In terms of styling, the shoulders of the front fenders now extend into the doors, the side windows are a bit shorter, there’s a new roof panel that accommodates a sunroof on the Double Cab, and the nose has been reshaped around a larger trapezoidal grille. But at first sight, the greenhouse appears unchanged. Structurally, there’s increased use of high-strength steel, and more sound-deadening material has been shoved into nooks and crannies. Altogether, the aesthetic is somewhat overwrought, but it’s instantly recognizable not only as a Toyota truck but as a Tacoma.
The big mechanical news is that the hoary, old 4.0-liter V-6 has been tossed, replaced by a new 3.5-liter, 24-valve DOHC V-6 that uses Toyota’s “D4S” combination of direct and port fuel injection similar to the system in the Scion FR-S and Subaru BRZ. Combined with more aggressive variable valve timing, it allows the engine to dance between Atkinson and Otto combustion cycles and produce 278 horsepower at 6000 rpm. That’s a robust 42 more horsepower than the outgoing 4.0-liter, but peak torque production drops by a single pound-foot to 265 (the peak moves up to 4600 rpm from 4000, too).
Meanwhile, the 2.7-liter four has limped into this program intact. That means 159 rather raucous horsepower and 180 lb-ft of torque at 3800 rpm. Four-cylinder engines don’t get much respect in this truck class, and adding insult to insult, the only manual transmission available with the four is a five-speed while the V-6 can be had with a new six-speed. Hey, it’s your own fault for going cheap.
Most buyers will opt for the new six-speed automatic transmission that Toyota has developed to work with either engine. With a direct 1:1 gear in fourth and two deep overdrives in fifth and sixth, the new transmission works peachy. But today many peaches carry seven, eight, or nine gears.
The new V-6 is sweet-natured and the new automatic well-behaved, but it’s the new interior that is the new Tacoma’s clearest improvement. The instrumentation is now contained inside a silver oblong structure that runs from the driver’s door to the dash center. Meanwhile a color-keyed pad sits ahead of the front passenger with four circular vents strewn across the length. It all works fine, is easy to read, and the available entertainment options are extensive. And as expected in a Toyota, everything is executed in quality materials and assembled impressively well, at least in the preproduction trucks we drove.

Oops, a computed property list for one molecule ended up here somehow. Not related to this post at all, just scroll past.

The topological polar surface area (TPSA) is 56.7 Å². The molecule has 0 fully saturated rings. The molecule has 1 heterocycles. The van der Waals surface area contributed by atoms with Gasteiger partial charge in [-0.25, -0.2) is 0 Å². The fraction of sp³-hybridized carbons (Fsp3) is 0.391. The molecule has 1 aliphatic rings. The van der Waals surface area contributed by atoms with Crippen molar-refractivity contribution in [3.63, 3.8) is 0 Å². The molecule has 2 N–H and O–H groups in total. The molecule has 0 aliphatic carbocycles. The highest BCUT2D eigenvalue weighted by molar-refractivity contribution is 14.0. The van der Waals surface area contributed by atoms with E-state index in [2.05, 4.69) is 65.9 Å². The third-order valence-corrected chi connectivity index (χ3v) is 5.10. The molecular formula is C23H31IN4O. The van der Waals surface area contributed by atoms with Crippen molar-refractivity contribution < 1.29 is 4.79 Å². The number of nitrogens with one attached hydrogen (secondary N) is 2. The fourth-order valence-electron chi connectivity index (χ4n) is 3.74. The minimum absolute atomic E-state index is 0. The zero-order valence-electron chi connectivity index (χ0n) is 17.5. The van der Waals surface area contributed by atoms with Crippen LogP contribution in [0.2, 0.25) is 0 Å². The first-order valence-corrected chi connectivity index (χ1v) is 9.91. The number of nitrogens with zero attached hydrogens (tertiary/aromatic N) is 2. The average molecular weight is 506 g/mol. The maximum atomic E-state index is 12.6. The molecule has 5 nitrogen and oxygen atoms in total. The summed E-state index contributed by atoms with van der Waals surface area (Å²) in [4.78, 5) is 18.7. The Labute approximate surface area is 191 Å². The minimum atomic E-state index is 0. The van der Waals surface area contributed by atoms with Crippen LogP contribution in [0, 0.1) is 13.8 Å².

Conceding all that, the front seats have rather short bottom cushions, and the rear seats in the Access Cab models are better used as parcel shelves than accommodating even the youngest mammals. The Double Cab models are more usable—and likely to make up more than 70 percent of Tacoma production—but the space back there isn’t expansive. If you’re looking to Uber with your Tacoma, don’t expect to earn many five-star ratings.
On road, the new Tacoma in any grade is quieter and easier going than previous versions. The ride motions are better controlled, the V-6 significantly more subdued, and the steering better mannered if not particularly communicative. This isn’t a sports car and it doesn’t pretend to be. Performance? Best guess has any V-6 model waltzing to 60 mph in about eight seconds.
Off the pavement, the TRD Off-Roads are impressive. The dual-range transfer case is easy to engage and there’s a Crawl Control system that acts as a sort of low-speed off-road cruise control, electronically operating the engine and brakes when surmounting serious obstacles. It works, even though you still have to steer. There wasn’t much chance to operate the “Multi-Terrain Select” system that optimizes the traction-control system for particular conditions. It probably works.
For a redesign that doesn’t redesign everything, the new Tacoma is a solid update. But looking forward, this market niche is likely to get only more competitive as the introduction of GM’s fresh compact trucks invites more entries. And will this Tacoma get a diesel option if the Canyon/Colorado twins attract buyers with their upcoming Duramax four-cylinder?
The Tacoma has owned its space for at least a decade. Now, suddenly, that space is worth watching.